They don’t call the ocean “the drink” for nothing. My mates and I are motivated more by the peat of the malt than by the pelt of the waves. Our team of three boats, nestled in a hundred boat flotilla, proceeds to seek the finest of Scotland’s single malt Scotches. This is The Classic Malts Cruise of the western coasts and isles of Scotland.
We are the loud, the bedewed, the marines. It is July. And it is ice-cube cold.. Wearing rain gear for obvious reasons and “Wellies” to keep feet warm and dry, our gang of six sail “The Chantilly” from the port of Oban, bound for the Tallisker distillery on the Isle of Skye. Mark Twain once observed that the coldest winter he had ever experienced was a summer in San Francisco. Twain obviously never embarked upon 200-mile mid-summer voyage through the Inner Hebrides of Western Scotland.
Day to day, there were professionally orchestrated tastings above deck when skies were fair, below deck otherwise, and as a treat sometimes ashore visiting individual distilleries.
I am early-on reassigned, or is it that I am shuttled to a multi-ship assignment. The first ship had been a sleek, fiberglass craft. The final destination became the 56 foot Eda Frandsen. Though 65 years of age, this bounty of creaking wood is far from the age of retirement. My former shipmates may have voted me off of the island, fiberglass as it was, because of my snoring. My “sawing” might be more in tune with the Eda Frandsen’s bewailing, moaning timbers. The welcoming captain, Jamie Robinson, is a muscularly honest man educated in the best UK universities, and a disarming cross between Bob Hoskins and Captain Kirk. A gaff-rigged cutter he steers. And he let me steer it a few times myself.
Though most participants sailing in The Classic Malts Cruise are committed members of the sailing community with an additional love of a wee dram, I am, so to speak, an embedded journalist on this multi-destination embarkment. It is true that the older wooden ships moan as they respond to the sea’s massive, derisive duress. The splash of water across the deck, a surprise from a larger wave every ninety seconds or so, is a little un-nerving. The occasionally piercing rain drops are an extreme irritant. So I am told. Being a credentialed and embedded journalist, I file my reports while embedded below deck. in my small bunk area..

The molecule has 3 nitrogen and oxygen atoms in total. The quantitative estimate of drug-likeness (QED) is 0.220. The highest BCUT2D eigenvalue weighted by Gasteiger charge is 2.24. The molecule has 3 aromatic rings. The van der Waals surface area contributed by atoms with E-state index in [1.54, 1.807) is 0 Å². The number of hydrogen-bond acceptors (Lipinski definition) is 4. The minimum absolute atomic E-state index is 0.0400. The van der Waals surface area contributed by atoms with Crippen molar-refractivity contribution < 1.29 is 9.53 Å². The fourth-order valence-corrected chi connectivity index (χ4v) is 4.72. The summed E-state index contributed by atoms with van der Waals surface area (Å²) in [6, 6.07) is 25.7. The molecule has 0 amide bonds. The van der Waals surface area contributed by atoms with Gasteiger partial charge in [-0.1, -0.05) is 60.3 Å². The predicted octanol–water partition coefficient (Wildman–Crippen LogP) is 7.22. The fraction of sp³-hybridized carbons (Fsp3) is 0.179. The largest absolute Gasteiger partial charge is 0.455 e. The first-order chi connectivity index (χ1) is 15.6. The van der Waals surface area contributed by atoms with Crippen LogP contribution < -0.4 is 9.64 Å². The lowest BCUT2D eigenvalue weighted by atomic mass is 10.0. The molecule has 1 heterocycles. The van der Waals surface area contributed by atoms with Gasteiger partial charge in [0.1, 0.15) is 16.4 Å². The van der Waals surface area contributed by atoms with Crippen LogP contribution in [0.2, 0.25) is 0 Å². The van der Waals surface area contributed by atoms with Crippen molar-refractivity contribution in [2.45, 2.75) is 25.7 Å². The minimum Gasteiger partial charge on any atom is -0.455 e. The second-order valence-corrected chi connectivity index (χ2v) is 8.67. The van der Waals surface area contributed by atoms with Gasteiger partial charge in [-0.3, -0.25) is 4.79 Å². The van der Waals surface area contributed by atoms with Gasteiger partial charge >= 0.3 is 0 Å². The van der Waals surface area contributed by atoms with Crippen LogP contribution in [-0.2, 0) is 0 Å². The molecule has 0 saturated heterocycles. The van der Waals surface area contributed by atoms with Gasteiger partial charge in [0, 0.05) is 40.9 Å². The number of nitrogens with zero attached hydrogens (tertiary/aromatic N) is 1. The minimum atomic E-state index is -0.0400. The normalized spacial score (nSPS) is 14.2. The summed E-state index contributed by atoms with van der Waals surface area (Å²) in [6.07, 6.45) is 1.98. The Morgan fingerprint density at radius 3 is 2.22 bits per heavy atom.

A treasure would be a fumbling climb down into the Eda Frandsen’s swift skiff, often averting the obvious landings that are historical or cultural.
If we chanced to be near a pub, we instead quaffed pints of Guinness, more often listening to loud jukeboxes playing U2, rather than bands playing traditional Scottish music as we might have hoped.
One afternoon, we entered the Mull island port of Tobermory, with its waterfront row of yellow, blue, red and white buildings. I noshed upon a hearty local meat pie at an upstairs internet café while checking mail, then gathered with fellow shipmates in the canary-yellow Mishnish Hotel (bed and breakfast goes for $30-$40US a person), where we opted predictably for bitters, stout and gin, pleasured by the land’s firm footing. Before long, we redirected our waning focus upon the Classic Single Malt Scotches, predictably arranged upon the most humble pub’s back bar.